Have You Got Game?

Trout on the Grill

by Rob Mottice


1 lime, juiced
light sprinkle of dried marjoram, tarragon, and thyme
several pieces of thinly sliced tomatoes (depending on size of fillet)
several pieces of thinly sliced Bermuda onion, or a light sprinkle of chopped fresh scallions or chives

Place fillet or whole, gutted fish on aluminum foil. Apply lime juice, dried herbs, tomatoes, and onion to one side only. Wrap the fish tightly with the foil and place on a grill with medium heat. Turn fish every five minutes. Cooking time varies with the grill heat and the size of the fish. Cook until fish just turns flaky throughout. On a covered grill, an average of 20 minutes is needed, whereas an average of 30 minutes may be needed for grills without a cover. The key for successful cooking is to begin checking it for flakiness starting at 15 minutes into your cooking time.


If you want just a hint of hickory flavor, place a water-soaked hickory chip near a flame and open the aluminum foil during the final five minutes of cooking time. This will only work if your grill has a lid.

How to Eat:

The trout can be eaten with the skin still in place. With your fork, slowly and gently peel the top side of the fish from the backbone toward you, starting at the head. Then carefully lift away the backbone using the tail fin to reveal the opposite side of the fish. Trout bones are small and soft—but chew slowly to avoid, just to be on the safe side.

Photos by Lanewood Studio.

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Grilled Bison Tenderloin with Jalapeno Shallot Butter

by Darren Howard


2 sticks unsalted butter, softened
2 medium shallots, minced
2 jalapeños, minced
ancho chile powder (just enough to season the outside of the butter cube/roll)
2 Tbsp. freshly ground peppercorns
1 Tbsp. kosher salt
1 dash granulated garlic
2 1/2 lb. bison tenderloin, tied, or substitute bison ribeye steaks
8 thick slices of crusty bread, preferably Niedlov’s sourdough or ciabatta bread
extra virgin olive oil to brush the bread with

Set up grill for indirect grilling, with the coals on one side, and heat to 450 degrees. In a bowl, mix butter, shallots, and jalapeños and season with salt. Transfer to a sheet of wax paper and shape back into the shape of a cube of butter or roll into a 1 1/2 inch thick log. Gently season the outside of cube/roll with ancho chile powder (regular chile powder for substitute) and refrigerate for 15 minutes.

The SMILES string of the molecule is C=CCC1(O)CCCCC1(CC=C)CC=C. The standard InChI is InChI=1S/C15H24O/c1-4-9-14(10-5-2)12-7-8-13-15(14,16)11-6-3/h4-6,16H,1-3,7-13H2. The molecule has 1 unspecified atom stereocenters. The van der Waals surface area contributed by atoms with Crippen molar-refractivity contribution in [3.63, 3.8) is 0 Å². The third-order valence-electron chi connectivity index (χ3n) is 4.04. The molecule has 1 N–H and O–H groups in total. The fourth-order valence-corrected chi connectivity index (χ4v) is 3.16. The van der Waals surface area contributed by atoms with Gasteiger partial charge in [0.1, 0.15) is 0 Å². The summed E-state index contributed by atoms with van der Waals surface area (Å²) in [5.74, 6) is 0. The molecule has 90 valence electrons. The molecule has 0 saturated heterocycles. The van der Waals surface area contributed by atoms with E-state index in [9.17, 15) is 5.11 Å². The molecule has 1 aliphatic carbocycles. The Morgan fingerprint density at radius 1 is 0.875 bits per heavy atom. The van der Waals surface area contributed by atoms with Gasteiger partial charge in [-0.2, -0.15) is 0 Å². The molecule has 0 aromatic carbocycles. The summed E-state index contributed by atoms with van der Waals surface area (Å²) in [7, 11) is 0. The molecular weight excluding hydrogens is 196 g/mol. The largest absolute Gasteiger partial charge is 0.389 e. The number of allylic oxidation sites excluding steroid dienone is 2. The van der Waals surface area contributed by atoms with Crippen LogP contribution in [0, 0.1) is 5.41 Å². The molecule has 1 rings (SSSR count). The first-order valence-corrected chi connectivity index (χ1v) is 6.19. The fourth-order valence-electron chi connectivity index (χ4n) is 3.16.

In a bowl, mix the ground peppercorns, one tablespoon of salt, and a dash of granulated garlic. Mix white, green, black, pink, and even Szechuan peppercorns if available. Sprinkle bison with seasoning mixture until seasoned to your personal preference. Oil the grate and grill bison directly over coals, turning until charred.

Move bison away from the direct heat side of coals. Continue grilling indirectly until an instant-read thermometer inserted in the thickest part of the bison registers 130 degrees. Transfer to a carving board; let rest for 10 minutes.

Brush thin slices of fresh sourdough or ciabatta bread with a good grade of extra virgin olive oil and grill the bread directly over coals until toasted. Slice jalapeño shallot butter into desired thickness (1/4 inch works well) and transfer to a plate or butter dish. Slice bison into thin pieces and serve on crostini with jalapeño shallot butter.


If using bison ribeye in place of tenderloin, you may give the steak a 90 degree turn (on the same side) for cross hatch grill marks, but it’s best to only completely flip the steak over once.

Photos by Rich Smith.

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Southern Fried Quail with Milk Gravy

by Calvin Russell, Personal Chef, Bendabout Farm



12 whole dressed quail
4 Tbsp. Kosher salt
1 Tbsp. black pepper
1 Tbsp. onion powder
1 tsp. sugar
2 large eggs
4 cups water


2 cups all-purpose flour